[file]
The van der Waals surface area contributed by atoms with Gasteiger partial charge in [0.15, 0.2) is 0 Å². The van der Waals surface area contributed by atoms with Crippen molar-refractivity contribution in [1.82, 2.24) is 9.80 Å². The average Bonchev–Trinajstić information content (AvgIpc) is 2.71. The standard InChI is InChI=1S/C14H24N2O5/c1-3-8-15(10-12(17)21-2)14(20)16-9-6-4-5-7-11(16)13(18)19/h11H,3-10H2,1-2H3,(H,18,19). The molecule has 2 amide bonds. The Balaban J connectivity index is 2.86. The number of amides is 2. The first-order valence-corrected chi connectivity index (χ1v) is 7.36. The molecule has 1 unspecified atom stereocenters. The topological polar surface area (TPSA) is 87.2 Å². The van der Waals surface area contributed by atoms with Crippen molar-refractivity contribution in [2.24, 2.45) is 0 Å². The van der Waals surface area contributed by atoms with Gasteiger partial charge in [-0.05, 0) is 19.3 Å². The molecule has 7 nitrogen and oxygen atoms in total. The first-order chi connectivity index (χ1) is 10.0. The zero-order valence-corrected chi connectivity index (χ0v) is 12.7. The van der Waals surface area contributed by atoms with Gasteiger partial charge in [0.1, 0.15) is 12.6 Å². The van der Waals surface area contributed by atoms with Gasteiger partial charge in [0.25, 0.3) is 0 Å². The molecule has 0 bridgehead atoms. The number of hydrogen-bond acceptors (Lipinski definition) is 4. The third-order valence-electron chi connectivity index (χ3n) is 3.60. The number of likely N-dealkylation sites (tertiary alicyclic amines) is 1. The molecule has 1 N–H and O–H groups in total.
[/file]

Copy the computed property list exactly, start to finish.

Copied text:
The van der Waals surface area contributed by atoms with Gasteiger partial charge in [0.15, 0.2) is 0 Å². The van der Waals surface area contributed by atoms with Crippen molar-refractivity contribution in [1.82, 2.24) is 9.80 Å². The average Bonchev–Trinajstić information content (AvgIpc) is 2.71. The standard InChI is InChI=1S/C14H24N2O5/c1-3-8-15(10-12(17)21-2)14(20)16-9-6-4-5-7-11(16)13(18)19/h11H,3-10H2,1-2H3,(H,18,19). The molecule has 2 amide bonds. The Balaban J connectivity index is 2.86. The number of amides is 2. The first-order valence-corrected chi connectivity index (χ1v) is 7.36. The molecule has 1 unspecified atom stereocenters. The topological polar surface area (TPSA) is 87.2 Å². The van der Waals surface area contributed by atoms with Crippen molar-refractivity contribution in [2.24, 2.45) is 0 Å². The van der Waals surface area contributed by atoms with Gasteiger partial charge in [-0.05, 0) is 19.3 Å². The molecule has 7 nitrogen and oxygen atoms in total. The first-order chi connectivity index (χ1) is 10.0. The zero-order valence-corrected chi connectivity index (χ0v) is 12.7. The van der Waals surface area contributed by atoms with Gasteiger partial charge in [0.1, 0.15) is 12.6 Å². The van der Waals surface area contributed by atoms with Gasteiger partial charge in [0.25, 0.3) is 0 Å². The molecule has 0 bridgehead atoms. The number of hydrogen-bond acceptors (Lipinski definition) is 4. The third-order valence-electron chi connectivity index (χ3n) is 3.60. The number of likely N-dealkylation sites (tertiary alicyclic amines) is 1. The molecule has 1 N–H and O–H groups in total.